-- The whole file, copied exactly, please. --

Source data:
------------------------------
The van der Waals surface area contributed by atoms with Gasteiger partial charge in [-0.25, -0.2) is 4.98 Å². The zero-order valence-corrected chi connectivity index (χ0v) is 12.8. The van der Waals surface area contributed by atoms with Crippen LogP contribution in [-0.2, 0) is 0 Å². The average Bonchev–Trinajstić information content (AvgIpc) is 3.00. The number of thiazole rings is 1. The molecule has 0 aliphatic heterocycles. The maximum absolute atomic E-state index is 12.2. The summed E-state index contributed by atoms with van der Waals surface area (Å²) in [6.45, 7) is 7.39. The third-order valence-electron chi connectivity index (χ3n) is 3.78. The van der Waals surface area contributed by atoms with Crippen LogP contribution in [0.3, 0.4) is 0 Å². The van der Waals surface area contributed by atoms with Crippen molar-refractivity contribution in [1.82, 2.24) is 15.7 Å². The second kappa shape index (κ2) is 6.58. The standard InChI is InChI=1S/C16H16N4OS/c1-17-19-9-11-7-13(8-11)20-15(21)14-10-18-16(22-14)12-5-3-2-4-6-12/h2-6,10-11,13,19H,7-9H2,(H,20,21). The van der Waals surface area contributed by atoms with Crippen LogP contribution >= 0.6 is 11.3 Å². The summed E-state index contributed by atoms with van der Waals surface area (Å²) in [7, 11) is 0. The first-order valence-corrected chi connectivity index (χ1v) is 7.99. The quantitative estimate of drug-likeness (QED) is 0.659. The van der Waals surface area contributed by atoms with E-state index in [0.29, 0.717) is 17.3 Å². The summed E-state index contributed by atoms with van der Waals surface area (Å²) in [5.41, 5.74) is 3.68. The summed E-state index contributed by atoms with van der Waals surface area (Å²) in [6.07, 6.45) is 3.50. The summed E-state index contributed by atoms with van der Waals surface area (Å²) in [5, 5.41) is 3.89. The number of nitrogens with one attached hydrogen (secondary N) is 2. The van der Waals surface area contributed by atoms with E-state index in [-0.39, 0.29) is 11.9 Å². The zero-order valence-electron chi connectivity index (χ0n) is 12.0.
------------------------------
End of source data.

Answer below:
The van der Waals surface area contributed by atoms with Gasteiger partial charge in [-0.25, -0.2) is 4.98 Å². The zero-order valence-corrected chi connectivity index (χ0v) is 12.8. The van der Waals surface area contributed by atoms with Crippen LogP contribution in [-0.2, 0) is 0 Å². The average Bonchev–Trinajstić information content (AvgIpc) is 3.00. The number of thiazole rings is 1. The molecule has 0 aliphatic heterocycles. The maximum absolute atomic E-state index is 12.2. The summed E-state index contributed by atoms with van der Waals surface area (Å²) in [6.45, 7) is 7.39. The third-order valence-electron chi connectivity index (χ3n) is 3.78. The van der Waals surface area contributed by atoms with Crippen LogP contribution in [0.3, 0.4) is 0 Å². The van der Waals surface area contributed by atoms with Crippen molar-refractivity contribution in [1.82, 2.24) is 15.7 Å². The second kappa shape index (κ2) is 6.58. The standard InChI is InChI=1S/C16H16N4OS/c1-17-19-9-11-7-13(8-11)20-15(21)14-10-18-16(22-14)12-5-3-2-4-6-12/h2-6,10-11,13,19H,7-9H2,(H,20,21). The van der Waals surface area contributed by atoms with Crippen LogP contribution >= 0.6 is 11.3 Å². The summed E-state index contributed by atoms with van der Waals surface area (Å²) in [7, 11) is 0. The first-order valence-corrected chi connectivity index (χ1v) is 7.99. The quantitative estimate of drug-likeness (QED) is 0.659. The van der Waals surface area contributed by atoms with E-state index in [0.29, 0.717) is 17.3 Å². The summed E-state index contributed by atoms with van der Waals surface area (Å²) in [5.41, 5.74) is 3.68. The summed E-state index contributed by atoms with van der Waals surface area (Å²) in [6.07, 6.45) is 3.50. The summed E-state index contributed by atoms with van der Waals surface area (Å²) in [5, 5.41) is 3.89. The number of nitrogens with one attached hydrogen (secondary N) is 2. The van der Waals surface area contributed by atoms with E-state index in [-0.39, 0.29) is 11.9 Å². The zero-order valence-electron chi connectivity index (χ0n) is 12.0.